Photo, Chris Christodoulou

Tuesday, July 19, 2022

Royal Albert Hall, London

It would have been fascinating to hear Omer Meir Wellber conduct these masterpieces for he is certainly an interesting interpreter (with occasional eccentricities), but it wasn’t to be. Andrew Davis replaced him, no stranger to Vaughan Williams’s music – he’s recorded all the Symphonies, re-made Antartica and the Ninth, and just a couple of months ago conducted the Fourth (1935, premiered by Boult) with the BBC Phil, broadcast on Radio 3. This Proms account, while seasoned from all concerned was, in the first movement, just a little lethargic despite the scrupulous attention paid to line, phrase, dynamics and direction; conversely, the slow movement was a tad hasty, lacking a degree of desolation. The Scherzo, although deliberate, had its fair share of menace, and the Beethoven Five-like transition gathered its ominous self into a galumphing Finale that carried troubled lyricism and a searing inevitability as the music heads to the abyss, although the ultimate chord could have been more emphatic, violent.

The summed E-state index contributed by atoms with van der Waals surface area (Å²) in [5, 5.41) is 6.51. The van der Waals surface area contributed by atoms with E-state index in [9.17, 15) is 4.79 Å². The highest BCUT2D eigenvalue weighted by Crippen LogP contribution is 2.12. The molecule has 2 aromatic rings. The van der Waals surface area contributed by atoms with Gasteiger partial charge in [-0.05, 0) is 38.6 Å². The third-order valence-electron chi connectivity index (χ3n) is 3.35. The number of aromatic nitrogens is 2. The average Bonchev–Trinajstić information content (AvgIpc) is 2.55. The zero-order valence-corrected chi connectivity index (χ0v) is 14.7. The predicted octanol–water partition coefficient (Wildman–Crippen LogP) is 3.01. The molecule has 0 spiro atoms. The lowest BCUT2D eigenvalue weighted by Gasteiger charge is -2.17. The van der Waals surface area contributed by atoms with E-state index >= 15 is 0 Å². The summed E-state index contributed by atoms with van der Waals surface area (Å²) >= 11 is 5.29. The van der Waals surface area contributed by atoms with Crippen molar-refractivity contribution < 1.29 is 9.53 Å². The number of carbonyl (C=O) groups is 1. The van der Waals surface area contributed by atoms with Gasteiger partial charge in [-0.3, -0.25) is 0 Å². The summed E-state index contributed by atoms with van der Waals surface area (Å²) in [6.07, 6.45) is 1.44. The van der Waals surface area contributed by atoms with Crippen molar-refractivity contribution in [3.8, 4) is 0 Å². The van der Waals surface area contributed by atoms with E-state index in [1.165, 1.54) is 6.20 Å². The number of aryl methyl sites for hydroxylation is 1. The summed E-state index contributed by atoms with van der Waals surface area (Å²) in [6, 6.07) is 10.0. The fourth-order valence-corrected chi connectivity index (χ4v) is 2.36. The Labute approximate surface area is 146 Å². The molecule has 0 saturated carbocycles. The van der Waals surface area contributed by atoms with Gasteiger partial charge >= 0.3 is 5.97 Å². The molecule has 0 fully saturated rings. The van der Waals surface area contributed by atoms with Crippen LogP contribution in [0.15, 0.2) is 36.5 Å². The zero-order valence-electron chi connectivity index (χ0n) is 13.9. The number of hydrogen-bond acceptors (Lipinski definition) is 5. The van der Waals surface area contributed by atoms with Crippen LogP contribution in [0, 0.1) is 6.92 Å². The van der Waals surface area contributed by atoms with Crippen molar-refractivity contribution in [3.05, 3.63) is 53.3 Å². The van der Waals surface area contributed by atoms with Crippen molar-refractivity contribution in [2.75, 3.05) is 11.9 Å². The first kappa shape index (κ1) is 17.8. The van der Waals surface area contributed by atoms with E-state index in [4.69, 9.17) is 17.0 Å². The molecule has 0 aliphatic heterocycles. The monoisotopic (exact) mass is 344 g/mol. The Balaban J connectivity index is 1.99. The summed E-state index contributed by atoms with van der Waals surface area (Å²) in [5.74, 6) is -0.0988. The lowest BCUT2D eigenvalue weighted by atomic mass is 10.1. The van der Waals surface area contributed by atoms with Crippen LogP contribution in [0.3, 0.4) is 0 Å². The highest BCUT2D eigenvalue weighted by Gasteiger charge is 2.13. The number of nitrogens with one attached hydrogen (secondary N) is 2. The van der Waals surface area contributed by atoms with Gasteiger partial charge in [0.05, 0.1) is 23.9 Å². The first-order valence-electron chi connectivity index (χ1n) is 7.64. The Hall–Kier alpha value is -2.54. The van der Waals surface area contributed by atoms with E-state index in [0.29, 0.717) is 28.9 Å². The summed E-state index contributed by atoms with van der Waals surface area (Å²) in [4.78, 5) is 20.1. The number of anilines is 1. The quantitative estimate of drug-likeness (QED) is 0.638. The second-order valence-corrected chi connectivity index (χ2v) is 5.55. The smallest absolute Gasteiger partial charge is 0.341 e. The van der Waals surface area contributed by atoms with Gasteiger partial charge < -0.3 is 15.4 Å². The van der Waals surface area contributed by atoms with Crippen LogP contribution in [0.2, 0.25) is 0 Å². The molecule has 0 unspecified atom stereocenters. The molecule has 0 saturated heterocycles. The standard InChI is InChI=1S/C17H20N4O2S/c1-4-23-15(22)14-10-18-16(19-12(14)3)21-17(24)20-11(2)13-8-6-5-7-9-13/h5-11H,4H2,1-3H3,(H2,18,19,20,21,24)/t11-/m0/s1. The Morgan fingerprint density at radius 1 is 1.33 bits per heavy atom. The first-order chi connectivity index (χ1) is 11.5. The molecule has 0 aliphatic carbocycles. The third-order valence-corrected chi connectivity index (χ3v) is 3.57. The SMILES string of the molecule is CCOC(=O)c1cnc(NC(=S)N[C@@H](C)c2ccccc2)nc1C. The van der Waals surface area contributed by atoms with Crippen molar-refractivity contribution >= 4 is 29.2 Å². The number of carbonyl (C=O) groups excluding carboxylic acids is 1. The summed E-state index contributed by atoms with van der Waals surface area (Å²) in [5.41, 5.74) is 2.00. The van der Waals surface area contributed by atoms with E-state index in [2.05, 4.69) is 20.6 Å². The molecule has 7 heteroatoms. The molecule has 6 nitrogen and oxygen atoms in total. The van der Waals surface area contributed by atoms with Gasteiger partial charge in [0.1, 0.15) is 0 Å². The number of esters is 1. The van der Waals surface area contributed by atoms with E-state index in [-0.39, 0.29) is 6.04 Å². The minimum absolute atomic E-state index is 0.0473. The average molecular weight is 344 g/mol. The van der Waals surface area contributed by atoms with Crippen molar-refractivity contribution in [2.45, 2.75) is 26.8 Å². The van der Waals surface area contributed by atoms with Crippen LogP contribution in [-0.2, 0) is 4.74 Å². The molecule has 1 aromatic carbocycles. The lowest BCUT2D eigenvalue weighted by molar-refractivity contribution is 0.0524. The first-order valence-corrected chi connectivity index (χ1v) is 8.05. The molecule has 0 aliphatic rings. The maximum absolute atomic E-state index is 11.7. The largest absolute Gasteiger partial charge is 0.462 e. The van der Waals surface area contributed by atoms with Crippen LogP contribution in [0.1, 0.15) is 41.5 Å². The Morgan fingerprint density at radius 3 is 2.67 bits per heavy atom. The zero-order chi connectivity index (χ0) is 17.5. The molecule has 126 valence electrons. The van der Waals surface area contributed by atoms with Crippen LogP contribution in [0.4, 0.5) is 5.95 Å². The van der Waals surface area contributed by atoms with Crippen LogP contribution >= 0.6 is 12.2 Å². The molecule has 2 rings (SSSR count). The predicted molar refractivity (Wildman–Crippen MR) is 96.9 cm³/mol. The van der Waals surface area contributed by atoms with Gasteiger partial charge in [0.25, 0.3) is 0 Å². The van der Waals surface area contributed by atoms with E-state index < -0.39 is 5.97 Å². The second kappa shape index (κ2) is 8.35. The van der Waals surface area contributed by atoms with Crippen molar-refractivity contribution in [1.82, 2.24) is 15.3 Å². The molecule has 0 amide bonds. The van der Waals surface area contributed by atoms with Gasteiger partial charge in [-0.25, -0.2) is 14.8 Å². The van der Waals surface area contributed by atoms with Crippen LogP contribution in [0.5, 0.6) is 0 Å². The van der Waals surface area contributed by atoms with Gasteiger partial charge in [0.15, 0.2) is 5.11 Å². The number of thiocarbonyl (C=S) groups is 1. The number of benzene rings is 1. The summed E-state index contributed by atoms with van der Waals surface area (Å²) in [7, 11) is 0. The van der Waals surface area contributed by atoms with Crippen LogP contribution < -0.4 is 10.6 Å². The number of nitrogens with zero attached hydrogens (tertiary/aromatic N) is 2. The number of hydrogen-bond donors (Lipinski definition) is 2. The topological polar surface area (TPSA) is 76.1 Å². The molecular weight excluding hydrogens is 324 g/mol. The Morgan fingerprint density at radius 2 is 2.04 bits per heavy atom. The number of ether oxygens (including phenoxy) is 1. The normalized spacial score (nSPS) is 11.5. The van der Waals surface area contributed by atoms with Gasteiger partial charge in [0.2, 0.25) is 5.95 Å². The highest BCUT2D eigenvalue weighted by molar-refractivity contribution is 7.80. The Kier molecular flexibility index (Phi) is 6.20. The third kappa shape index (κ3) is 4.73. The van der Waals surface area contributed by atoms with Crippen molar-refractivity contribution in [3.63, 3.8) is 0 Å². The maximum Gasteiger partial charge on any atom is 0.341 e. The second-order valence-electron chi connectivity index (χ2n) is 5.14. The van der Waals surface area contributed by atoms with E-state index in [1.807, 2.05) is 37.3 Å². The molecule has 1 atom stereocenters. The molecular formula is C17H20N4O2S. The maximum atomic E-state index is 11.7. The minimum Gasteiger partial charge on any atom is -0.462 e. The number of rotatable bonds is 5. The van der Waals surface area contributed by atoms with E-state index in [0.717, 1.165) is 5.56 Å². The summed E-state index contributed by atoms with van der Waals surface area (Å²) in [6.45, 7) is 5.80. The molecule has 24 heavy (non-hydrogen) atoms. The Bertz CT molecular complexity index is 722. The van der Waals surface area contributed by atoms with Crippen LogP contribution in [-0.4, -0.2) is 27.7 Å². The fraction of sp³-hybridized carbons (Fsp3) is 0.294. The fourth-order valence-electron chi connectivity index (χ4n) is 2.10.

Tippett’s Fourth (for Chicago and Solti, first heard in 1977) is a birth-to-death piece. I had the impression that the breathing-effects were here done live (Tippett’s original plan, which became pre-recorded) and Sir Andrew’s success, and therefore the Symphony’s, was the clarity and time afforded to motifs and how they fit together symphonically as well as representing the life cycle, all its different emotions and surprises, reaching its demonstrative zenith roughly halfway through, intense strings and heroic horns and brass. The BBC Philharmonic was on top form in a score not unfamiliar to this ensemble (it played Tippett Four three years ago with Martyn Brabbins,,) and the music once again compelled through its uniqueness and greatness: the closing pages – last breaths – were chilling.